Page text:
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November 14th in NYC HistoryNelly Bly around the world on The World, Mickey Mantle #1, Streetcars, NYC's first pizzeria!

Posted: Nov 14, 2012 | 5:03 AM

1765:  Robert Fulton the steamship inventor born.  He died in 1815.  Other cities claim different steamship inventors, but this is my town.

1832:  NYC's first streetcar rolled.  It was horse-drawn, running on the Bowery between 14th St and Prince St.  The fare was 25c.  This is back when Union Square was emerging as the new center of town, and the Bowery was fancy. 
For over 150 years the Bowery was skid row, and now it is back.

1851:  Herman Melville's epic Moby Dick published.  In those days he was best known for his poetry.  Melville was a downtown figure, descended from Dutch gentry, working on the streets of his shipping ancestors as a customs bureaucrat with dreams of the sea.  He died even more obscurely.  The New York Times got his name wrong.

1889:  Joseph Pulitzer's New York World, the greatest paper in its day, in the world's tallest building, sponsors writer Nelly Bly (Elizabeth Cochrane)'s journey around the world in 72 days. 

1900:  All-American classical composer Aaron Copeland born in Brooklyn.

1905:  Lombardi's Pizza opens, the USA's first official pizza parlor.  It has been back in operation since the 1990s after a hiatus.  Most of the time, the pizza there is great, sometimes life-changingly good.  Word has it that they could not source mozzarella locally then, so it was imported from Italy!  Were they making cheese on the ships?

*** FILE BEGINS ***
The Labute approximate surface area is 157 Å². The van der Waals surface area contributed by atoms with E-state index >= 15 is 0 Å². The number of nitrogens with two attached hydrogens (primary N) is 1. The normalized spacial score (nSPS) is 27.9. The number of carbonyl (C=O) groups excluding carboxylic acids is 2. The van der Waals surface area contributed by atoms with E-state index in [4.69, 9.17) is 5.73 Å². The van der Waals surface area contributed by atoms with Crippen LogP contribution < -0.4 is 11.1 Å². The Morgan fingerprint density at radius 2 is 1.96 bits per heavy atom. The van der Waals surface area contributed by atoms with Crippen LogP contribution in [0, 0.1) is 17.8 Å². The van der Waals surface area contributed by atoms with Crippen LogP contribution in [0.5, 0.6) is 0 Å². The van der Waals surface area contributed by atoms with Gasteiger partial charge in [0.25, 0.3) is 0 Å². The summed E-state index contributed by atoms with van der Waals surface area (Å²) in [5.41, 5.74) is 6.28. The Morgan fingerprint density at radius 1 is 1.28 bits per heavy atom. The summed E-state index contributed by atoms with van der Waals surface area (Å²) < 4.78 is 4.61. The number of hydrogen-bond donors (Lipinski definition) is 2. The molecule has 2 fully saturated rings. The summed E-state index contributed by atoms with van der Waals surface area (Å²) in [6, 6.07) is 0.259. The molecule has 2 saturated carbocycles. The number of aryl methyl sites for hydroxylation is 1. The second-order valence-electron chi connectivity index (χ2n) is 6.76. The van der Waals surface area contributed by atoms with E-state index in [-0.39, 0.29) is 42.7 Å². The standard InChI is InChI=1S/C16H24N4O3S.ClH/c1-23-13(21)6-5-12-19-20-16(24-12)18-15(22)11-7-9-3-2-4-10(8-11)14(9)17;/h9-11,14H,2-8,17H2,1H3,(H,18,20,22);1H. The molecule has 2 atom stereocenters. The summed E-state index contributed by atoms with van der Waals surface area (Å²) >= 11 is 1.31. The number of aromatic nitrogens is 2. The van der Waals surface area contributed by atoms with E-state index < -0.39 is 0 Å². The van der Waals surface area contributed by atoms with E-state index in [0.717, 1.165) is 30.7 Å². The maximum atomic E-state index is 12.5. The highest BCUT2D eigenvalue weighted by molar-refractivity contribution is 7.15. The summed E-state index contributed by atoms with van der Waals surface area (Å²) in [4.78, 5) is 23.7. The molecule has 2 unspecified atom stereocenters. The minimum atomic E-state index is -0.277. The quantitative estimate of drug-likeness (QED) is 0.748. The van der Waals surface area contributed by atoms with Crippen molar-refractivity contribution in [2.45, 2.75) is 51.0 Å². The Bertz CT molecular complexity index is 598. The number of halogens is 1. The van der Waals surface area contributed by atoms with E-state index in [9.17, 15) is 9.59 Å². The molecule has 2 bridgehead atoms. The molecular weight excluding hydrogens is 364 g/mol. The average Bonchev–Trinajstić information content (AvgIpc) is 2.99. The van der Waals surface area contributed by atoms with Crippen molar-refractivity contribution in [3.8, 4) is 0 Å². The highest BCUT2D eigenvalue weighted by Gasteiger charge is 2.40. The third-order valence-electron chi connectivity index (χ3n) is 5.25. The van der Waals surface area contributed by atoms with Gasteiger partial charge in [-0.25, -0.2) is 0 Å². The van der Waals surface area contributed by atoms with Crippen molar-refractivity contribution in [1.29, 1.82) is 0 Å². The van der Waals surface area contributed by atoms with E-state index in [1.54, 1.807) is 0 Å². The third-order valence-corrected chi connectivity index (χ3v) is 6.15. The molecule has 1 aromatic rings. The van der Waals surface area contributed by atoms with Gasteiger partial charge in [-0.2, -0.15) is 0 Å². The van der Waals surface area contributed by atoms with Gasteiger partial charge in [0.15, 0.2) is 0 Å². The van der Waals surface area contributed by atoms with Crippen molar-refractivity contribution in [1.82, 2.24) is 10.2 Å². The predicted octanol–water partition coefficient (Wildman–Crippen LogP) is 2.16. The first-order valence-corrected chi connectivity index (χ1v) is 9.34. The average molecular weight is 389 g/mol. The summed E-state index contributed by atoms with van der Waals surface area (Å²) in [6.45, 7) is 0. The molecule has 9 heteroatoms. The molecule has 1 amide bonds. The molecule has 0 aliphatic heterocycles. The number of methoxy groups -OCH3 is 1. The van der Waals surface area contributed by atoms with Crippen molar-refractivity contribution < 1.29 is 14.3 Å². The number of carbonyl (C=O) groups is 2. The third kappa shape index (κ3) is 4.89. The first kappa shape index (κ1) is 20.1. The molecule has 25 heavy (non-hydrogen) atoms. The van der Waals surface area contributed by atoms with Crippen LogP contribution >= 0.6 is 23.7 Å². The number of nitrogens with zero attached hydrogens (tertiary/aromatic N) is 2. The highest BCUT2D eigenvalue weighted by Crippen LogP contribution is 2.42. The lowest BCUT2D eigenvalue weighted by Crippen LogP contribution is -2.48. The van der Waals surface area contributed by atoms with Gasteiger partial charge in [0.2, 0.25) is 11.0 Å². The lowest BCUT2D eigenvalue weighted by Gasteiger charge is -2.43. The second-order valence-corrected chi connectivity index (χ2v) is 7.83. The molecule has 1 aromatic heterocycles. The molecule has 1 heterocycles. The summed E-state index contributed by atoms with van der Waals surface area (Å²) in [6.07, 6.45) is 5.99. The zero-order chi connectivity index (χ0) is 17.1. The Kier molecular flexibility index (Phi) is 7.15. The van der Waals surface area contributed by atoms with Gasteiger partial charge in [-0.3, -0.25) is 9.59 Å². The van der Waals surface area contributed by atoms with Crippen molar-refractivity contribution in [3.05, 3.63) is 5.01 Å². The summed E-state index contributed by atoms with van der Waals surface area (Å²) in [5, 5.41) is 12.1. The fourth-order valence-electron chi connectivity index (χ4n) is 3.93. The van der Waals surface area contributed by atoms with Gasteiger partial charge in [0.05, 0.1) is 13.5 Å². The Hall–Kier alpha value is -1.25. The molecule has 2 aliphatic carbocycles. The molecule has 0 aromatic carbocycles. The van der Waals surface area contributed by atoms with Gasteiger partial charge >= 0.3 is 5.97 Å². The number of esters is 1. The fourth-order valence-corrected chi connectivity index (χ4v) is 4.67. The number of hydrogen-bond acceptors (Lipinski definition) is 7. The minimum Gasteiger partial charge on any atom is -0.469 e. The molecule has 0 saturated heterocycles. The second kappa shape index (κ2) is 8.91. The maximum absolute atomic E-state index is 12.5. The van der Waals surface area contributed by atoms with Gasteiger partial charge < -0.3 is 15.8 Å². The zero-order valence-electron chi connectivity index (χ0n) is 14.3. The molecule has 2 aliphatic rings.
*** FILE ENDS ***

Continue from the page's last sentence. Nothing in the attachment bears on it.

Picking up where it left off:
1922:  Former U.N. secretary-general Boutros Boutros-Ghali celebrated his happy happy birthday, and he still is.

1943:  Watch out for understudies.  Leonard Bernstein debuts as conductor of the New York Philharmonic Symphony Orchestra when he comes in as a substitute at age 25.  He was a smash hit.

1947:  Writer P.J. O'Rourke born.  He is alive and drinking.

1956:   Yankees' Centerfielder Mickey Mantle, was unanimously selected the American League's MVP Most Valuable Player.  He'll be selected again in 1957 and 1962.

1972:  The Dow Jones Industrial Average closed over 1,000 for the first time.  In 2012 it trades around 13,000.

1986:  The Securities Exchange Commission fined Ivan F. Boesky $100 million for insider stock trading.

1999:  The United Nations imposed sanctions on Afghanistan for refusing to hand over terrorist suspect Osama bin Laden.

2012: Mets Pitcher R.A. Dickey won the National League Cy Young Award at age 38 after finally mastering the obscure fast knuckleball.  He was 20-6 with a 2.73 earned run average for the Mets, leading the National League in innings pitched, strikeouts, complete games and shutouts.


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